By the 5.10 slot, four quarterbacks and running backs had been drafted. The quick depletion of both positions down to QB14 and RB24 left few viable options. Instead of leaning into the run, other positions were looked into for value. Evan Engram was acquired nearly a round past his ADP (46.5). N’Keal Harry was taken at cost (55.8). Your leaguemates can and will tilt the draft board to force other managers to reach. Remember, find value elsewhere and tilt it back. Value and knowing when to pivot can be done by using tiered ranks.
Applying to Dynasty
Tiered ranks give structure to the numerical ranks provided almost everywhere. So instead of worrying about drafting the 12th or 13th best player, look at how they produce. Archetype and offensive situation are basic descriptors any first-year manager can use to create their own tiers. As positional runs occur, entire tiers can be skipped for a player within a greater tier of a different position. This general process aligns with the ‘Best Player Available’ strategy. Positionally independent, BPA ensures that you acquire players with the greatest value regardless of roster construction. Even if the player drafted doesn’t play a position of need, they can be traded for someone in a similar tier that better complements your roster.
Let Year 1 Begin!
Simple thought exercises. Concepts related to more casual formats. Easing into your first year dynasty strategy with this approach will make the transition seem like you’re participating in a regular draft.
However, the draft is just one component of dynasty leagues and the ideas presented here go slightly beyond the game itself. Understanding your league and applying game theory to your process will ultimately make you a better dynasty manager. The interactions within your league will always give you clues on how to approach the draft and many of the other actions you’ll have to perform after the draft is complete. Trades, dealing with injuries, and gauging roster strength all come from recognizing behavioral patterns within the league. So, get in the chat, talk with the other managers, and learn how they play this addicting and complex fantasy format. The notes they provide will shape your process for the upcoming season and beyond.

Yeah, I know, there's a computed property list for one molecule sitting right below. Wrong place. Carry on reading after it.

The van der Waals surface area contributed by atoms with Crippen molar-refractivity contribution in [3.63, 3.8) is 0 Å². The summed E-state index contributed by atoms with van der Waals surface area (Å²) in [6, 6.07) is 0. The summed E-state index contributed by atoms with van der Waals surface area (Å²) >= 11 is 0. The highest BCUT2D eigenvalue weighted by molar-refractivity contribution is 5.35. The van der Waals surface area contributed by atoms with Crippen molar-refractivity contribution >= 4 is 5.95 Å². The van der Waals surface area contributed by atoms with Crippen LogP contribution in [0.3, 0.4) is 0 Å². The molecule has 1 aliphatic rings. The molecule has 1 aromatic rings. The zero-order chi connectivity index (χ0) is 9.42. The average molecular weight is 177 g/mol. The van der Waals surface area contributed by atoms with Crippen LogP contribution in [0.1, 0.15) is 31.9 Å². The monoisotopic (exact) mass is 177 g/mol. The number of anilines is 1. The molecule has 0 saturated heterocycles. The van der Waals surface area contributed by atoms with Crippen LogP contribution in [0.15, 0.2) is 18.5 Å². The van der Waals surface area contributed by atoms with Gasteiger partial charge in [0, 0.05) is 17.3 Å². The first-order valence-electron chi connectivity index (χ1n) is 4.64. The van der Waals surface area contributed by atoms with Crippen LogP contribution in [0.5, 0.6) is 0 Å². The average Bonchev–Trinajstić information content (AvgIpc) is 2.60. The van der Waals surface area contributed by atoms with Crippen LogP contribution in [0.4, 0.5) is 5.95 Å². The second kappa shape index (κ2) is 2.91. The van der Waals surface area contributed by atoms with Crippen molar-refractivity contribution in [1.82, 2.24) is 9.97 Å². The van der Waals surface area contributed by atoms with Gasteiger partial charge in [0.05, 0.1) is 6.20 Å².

Are you on board with Chris’ first year dynasty strategy? For more great analysis check out the 2019 Fantrax Fantasy Football Draft Kit.
Chris Allen comes from an analytical background, leveraging his data skills with his multiple years of experience across different formats (e.g. seasonal redraft, DFS, MFL10). His primary focus has been the analysis of weather effects and its impact on games, player output variance, and the validity of the associated narratives. Chris’ writings have been featured on multiple websites including Fantrax, 4for4, and, most recently, Sports Illustrated. Chris can also be heard as co-host on the Dynasty Owners Manual podcast and is a member of the FSWA.
Fantrax was one of the fastest growing fantasy sites of 2018 and things are booming in 2019. With multi-team trades, designated commissioner/league managers, and drag/drop easy click methods, Fantrax is sure to excite the serious fantasy sports fan – sign up now for a free year at Fantrax.com.